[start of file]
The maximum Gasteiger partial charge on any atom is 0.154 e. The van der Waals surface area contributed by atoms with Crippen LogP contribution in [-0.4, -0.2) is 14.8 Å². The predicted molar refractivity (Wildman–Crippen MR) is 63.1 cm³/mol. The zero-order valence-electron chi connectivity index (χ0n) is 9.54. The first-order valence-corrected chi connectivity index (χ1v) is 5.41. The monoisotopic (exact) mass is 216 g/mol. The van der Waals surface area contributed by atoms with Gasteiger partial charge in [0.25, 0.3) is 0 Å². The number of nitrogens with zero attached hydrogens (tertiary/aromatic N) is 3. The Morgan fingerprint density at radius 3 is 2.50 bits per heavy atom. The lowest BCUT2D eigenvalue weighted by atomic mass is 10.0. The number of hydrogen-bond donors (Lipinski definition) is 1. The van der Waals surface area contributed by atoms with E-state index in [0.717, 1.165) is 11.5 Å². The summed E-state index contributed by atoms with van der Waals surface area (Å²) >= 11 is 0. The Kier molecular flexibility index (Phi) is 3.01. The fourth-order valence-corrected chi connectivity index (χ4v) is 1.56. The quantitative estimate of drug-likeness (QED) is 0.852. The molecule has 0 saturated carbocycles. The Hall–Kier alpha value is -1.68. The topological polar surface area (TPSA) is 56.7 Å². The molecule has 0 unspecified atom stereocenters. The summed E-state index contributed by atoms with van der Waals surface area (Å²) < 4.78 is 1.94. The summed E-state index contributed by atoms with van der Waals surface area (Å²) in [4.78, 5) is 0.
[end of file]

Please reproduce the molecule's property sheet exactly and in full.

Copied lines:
The maximum Gasteiger partial charge on any atom is 0.154 e. The van der Waals surface area contributed by atoms with Crippen LogP contribution in [-0.4, -0.2) is 14.8 Å². The predicted molar refractivity (Wildman–Crippen MR) is 63.1 cm³/mol. The zero-order valence-electron chi connectivity index (χ0n) is 9.54. The first-order valence-corrected chi connectivity index (χ1v) is 5.41. The monoisotopic (exact) mass is 216 g/mol. The van der Waals surface area contributed by atoms with Gasteiger partial charge in [0.25, 0.3) is 0 Å². The number of nitrogens with zero attached hydrogens (tertiary/aromatic N) is 3. The Morgan fingerprint density at radius 3 is 2.50 bits per heavy atom. The lowest BCUT2D eigenvalue weighted by atomic mass is 10.0. The number of hydrogen-bond donors (Lipinski definition) is 1. The van der Waals surface area contributed by atoms with E-state index in [0.717, 1.165) is 11.5 Å². The summed E-state index contributed by atoms with van der Waals surface area (Å²) >= 11 is 0. The Kier molecular flexibility index (Phi) is 3.01. The fourth-order valence-corrected chi connectivity index (χ4v) is 1.56. The quantitative estimate of drug-likeness (QED) is 0.852. The molecule has 0 saturated carbocycles. The Hall–Kier alpha value is -1.68. The topological polar surface area (TPSA) is 56.7 Å². The molecule has 0 unspecified atom stereocenters. The summed E-state index contributed by atoms with van der Waals surface area (Å²) < 4.78 is 1.94. The summed E-state index contributed by atoms with van der Waals surface area (Å²) in [4.78, 5) is 0.